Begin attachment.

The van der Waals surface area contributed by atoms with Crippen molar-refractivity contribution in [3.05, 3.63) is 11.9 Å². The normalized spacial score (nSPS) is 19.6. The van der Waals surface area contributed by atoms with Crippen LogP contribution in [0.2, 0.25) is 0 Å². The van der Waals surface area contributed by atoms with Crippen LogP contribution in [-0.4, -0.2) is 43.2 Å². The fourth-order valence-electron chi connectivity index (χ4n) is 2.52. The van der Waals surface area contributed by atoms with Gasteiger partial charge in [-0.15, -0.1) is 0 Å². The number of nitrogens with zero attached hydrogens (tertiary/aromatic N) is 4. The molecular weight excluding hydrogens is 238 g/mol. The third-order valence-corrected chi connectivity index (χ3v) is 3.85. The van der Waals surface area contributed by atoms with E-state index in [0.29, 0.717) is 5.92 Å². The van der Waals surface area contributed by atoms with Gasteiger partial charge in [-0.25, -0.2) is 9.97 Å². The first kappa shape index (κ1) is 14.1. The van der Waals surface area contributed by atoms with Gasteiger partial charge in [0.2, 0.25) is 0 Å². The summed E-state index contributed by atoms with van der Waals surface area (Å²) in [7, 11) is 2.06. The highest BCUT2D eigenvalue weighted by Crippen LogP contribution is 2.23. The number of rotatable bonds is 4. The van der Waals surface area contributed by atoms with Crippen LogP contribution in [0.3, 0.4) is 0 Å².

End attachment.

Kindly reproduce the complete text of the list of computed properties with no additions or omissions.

The van der Waals surface area contributed by atoms with Crippen molar-refractivity contribution in [3.05, 3.63) is 11.9 Å². The normalized spacial score (nSPS) is 19.6. The van der Waals surface area contributed by atoms with Crippen LogP contribution in [0.2, 0.25) is 0 Å². The van der Waals surface area contributed by atoms with Crippen LogP contribution in [-0.4, -0.2) is 43.2 Å². The fourth-order valence-electron chi connectivity index (χ4n) is 2.52. The van der Waals surface area contributed by atoms with Gasteiger partial charge in [-0.15, -0.1) is 0 Å². The number of nitrogens with zero attached hydrogens (tertiary/aromatic N) is 4. The molecular weight excluding hydrogens is 238 g/mol. The third-order valence-corrected chi connectivity index (χ3v) is 3.85. The van der Waals surface area contributed by atoms with E-state index in [0.29, 0.717) is 5.92 Å². The van der Waals surface area contributed by atoms with Gasteiger partial charge in [-0.25, -0.2) is 9.97 Å². The first kappa shape index (κ1) is 14.1. The van der Waals surface area contributed by atoms with Gasteiger partial charge in [0.2, 0.25) is 0 Å². The summed E-state index contributed by atoms with van der Waals surface area (Å²) in [7, 11) is 2.06. The highest BCUT2D eigenvalue weighted by Crippen LogP contribution is 2.23. The number of rotatable bonds is 4. The van der Waals surface area contributed by atoms with Crippen LogP contribution in [0.3, 0.4) is 0 Å².